The number of high-functioning adolescents with ASD being brought into the mainstream school system is constantly increasing. While the mainstream placement of these students is due to relatively “normal” cognitive and language abilities, this evaluation does not take much into consideration regarding the social perils of middle and high schools that all adolescents, not only those diagnosed with ASD, face each day. While these mainstream adolescents are considered to be high-functioning on the autism spectrum, there is no assurance that they will similarly excel in various aspects of social interaction. However, newer research has shown that there might be a way to aid in the development of these skills, even in the midst of adolescence.
The UCLA Program for the Education and Enrichment of Relational Skills (PEERS) has been striving since 2006 to help assimilate adolescents with ASD into a “high-functioning” social life. This program has a heavy focus on social etiquette and rules, and teaches skills such as how to hold conversations with peers, or how to deflect bullying. Everything is taught from the perspective of an adolescent, rather than deriving from what adults consider to be appropriate teenage behavior, an effective angle in which the program takes pride.
While this program has proven to be effective throughout its duration, whether or not it is possible for long term social improvements has been questioned. “Social thinking” has been defined as dynamic and situational rather than something that is taught and replicated, and one’s ability to memorize social rules is not likely to be as effective as the usage of dynamic and synergistic processing in the overall social well-being of an individual (Winner, 2000). This program, however, goes beyond simple memorization, and expands to apply these skills to social situations throughout its duration, with the goal of continuing these applications throughout life.
According to an article in the ASHA Leader, treatment needs to “emphasize that people should consider what they expect others to do for them to keep them feeling calm and safe,” rather than teach the students to merely act the way others desire them to act. Building strong “social minds” should be the ultimate goal. This program appears to take this approach, with its focus on increasing the functionality of social thinking, therefore allowing the appropriate social behaviors to result. It isn’t simply memorizing rules, but rather promoting the awareness of social etiquette while providing underlying thought and reasoning. This is how the program has been able to obtain long-term effectiveness.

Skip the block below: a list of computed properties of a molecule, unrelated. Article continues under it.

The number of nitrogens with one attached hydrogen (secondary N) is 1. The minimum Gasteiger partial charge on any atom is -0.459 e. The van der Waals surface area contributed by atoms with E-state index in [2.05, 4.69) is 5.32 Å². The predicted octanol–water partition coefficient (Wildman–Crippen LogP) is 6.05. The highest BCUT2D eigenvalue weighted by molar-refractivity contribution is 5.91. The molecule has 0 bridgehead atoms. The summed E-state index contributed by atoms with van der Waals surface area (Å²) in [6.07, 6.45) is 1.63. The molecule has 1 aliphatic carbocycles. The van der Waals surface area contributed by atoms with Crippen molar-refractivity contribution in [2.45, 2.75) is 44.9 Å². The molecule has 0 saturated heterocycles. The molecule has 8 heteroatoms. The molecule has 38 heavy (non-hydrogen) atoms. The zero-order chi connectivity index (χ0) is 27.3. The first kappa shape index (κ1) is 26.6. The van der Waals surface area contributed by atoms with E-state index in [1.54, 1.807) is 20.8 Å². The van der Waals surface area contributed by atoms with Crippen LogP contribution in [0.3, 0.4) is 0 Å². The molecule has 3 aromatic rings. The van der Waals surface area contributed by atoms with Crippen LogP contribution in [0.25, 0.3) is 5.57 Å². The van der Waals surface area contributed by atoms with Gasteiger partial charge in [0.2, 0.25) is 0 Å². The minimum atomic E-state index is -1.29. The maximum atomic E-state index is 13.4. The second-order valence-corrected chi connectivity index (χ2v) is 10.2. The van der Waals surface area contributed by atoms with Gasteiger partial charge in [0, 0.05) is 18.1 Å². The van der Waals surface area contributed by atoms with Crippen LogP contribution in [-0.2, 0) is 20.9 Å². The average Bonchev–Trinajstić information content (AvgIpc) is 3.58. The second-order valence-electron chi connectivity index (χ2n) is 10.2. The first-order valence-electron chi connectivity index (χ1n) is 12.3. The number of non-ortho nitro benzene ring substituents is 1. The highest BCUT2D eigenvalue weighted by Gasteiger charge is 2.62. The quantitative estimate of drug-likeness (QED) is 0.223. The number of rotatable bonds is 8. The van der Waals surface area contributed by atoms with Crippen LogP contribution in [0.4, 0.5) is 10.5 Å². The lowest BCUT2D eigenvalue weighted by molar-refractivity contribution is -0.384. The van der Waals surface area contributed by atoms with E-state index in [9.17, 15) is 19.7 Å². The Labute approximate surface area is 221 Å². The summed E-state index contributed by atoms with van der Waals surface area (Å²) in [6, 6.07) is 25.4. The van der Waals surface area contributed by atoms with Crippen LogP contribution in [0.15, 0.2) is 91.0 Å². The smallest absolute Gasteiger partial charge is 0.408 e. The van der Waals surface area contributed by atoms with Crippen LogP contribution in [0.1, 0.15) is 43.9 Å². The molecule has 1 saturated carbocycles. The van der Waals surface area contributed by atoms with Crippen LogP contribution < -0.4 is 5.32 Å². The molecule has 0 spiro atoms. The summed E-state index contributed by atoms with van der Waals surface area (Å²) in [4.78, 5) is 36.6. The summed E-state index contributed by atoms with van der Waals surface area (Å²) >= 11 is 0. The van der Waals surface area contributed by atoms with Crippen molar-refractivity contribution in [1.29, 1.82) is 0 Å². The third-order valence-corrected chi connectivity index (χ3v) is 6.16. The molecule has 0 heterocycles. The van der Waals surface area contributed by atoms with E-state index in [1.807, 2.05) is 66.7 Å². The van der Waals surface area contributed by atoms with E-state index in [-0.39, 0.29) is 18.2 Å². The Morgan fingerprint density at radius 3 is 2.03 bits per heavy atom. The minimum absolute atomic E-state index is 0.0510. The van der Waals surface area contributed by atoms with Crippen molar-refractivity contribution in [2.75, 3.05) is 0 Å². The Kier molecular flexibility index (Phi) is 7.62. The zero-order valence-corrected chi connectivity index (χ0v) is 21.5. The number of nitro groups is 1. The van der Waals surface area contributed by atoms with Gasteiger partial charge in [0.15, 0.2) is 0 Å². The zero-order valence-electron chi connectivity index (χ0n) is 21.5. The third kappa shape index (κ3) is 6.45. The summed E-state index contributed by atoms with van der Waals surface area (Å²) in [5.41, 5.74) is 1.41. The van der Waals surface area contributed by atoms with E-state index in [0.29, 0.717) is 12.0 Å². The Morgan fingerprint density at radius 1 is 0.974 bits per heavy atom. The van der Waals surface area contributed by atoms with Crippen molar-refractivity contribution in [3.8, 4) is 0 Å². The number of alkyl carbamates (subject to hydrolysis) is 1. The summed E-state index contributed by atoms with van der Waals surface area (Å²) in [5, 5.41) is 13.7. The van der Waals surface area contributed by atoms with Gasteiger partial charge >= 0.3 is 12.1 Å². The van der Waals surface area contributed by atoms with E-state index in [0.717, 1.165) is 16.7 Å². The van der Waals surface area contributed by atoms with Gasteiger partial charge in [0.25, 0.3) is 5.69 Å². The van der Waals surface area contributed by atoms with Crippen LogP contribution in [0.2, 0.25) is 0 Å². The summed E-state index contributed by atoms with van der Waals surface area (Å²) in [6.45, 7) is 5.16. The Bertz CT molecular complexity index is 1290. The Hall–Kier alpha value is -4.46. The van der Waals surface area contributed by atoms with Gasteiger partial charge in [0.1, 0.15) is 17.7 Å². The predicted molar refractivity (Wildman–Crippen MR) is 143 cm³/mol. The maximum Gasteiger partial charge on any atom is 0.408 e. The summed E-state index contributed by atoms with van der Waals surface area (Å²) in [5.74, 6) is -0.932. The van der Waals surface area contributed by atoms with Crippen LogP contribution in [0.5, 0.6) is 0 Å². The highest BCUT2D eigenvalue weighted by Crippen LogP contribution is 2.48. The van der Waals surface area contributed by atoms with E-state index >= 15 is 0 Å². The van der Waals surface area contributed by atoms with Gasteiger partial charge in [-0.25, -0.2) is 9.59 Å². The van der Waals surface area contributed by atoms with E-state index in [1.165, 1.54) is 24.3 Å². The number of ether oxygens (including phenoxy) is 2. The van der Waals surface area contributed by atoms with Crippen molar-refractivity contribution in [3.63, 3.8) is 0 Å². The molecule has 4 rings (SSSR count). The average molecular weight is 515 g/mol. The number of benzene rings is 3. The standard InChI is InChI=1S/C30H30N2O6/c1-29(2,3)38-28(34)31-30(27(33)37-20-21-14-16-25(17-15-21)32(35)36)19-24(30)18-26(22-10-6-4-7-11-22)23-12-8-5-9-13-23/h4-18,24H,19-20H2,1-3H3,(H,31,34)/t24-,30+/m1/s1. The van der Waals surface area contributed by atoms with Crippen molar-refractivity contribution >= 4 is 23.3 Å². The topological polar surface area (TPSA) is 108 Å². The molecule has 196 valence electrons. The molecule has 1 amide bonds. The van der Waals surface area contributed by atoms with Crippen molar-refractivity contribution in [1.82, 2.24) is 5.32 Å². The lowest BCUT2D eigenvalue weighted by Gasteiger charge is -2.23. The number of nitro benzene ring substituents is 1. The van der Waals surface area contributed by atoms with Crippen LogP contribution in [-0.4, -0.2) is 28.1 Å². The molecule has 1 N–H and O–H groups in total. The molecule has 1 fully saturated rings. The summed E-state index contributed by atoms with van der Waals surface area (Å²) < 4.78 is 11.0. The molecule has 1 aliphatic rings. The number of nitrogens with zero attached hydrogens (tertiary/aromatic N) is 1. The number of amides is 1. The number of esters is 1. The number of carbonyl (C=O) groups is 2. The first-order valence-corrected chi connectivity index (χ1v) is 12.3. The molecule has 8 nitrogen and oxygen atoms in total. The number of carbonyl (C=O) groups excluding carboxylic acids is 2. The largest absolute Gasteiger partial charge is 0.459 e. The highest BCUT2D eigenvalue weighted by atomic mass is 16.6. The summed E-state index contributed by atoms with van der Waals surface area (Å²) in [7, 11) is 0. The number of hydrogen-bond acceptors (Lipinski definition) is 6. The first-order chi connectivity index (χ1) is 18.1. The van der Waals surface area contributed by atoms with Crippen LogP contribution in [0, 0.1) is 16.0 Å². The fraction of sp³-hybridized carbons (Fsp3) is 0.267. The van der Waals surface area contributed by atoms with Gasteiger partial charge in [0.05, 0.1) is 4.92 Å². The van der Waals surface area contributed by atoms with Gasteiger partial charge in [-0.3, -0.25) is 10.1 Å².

The UCLA PEERS program claims that this type of instruction proved to be immensely effective in the long run. When measured 14 weeks after completion of the 14-week program, parents and teachers noticed an increased frequency of interaction with peers, fewer behavioral issues, and a constantly improving regard for peer interaction. This may in part be due to the real-life application this program has offered, such as requirements to invite a friend over in a supervised environment, role playing, and in-class coaching. This is important in developing true social thinking, and helping the students understand why they should behave a certain way rather than simply memorizing what is and is not socially acceptable.
Adolescence is a key age, especially for individuals with social deficiencies due to ASD. If these challenges are not addressed, it is very possible that they will continue to follow the individual throughout adulthood, providing difficulties in transitioning into adult relationships, independent living, and employment. PEERS found that through intervening at this crucial age, it is possible for the high-functioning qualities of these mainstream students to extend into a successful social life.
University of California – Los Angeles. (2012, June 14). “Teaching Social Skills To Autistic Teens Proves Effective Over Long Term.” Medical News Today. Retrieved from
Crooke, Pamela J. & Winner, Michelle G. (2011, January 18). “Social Communication Strategies for Adolescents With Autism”
Winner, M. (2000). Inside Out: What makes a person with social cognitive deficits tick?, San Jose, CA: Think Social Publishing.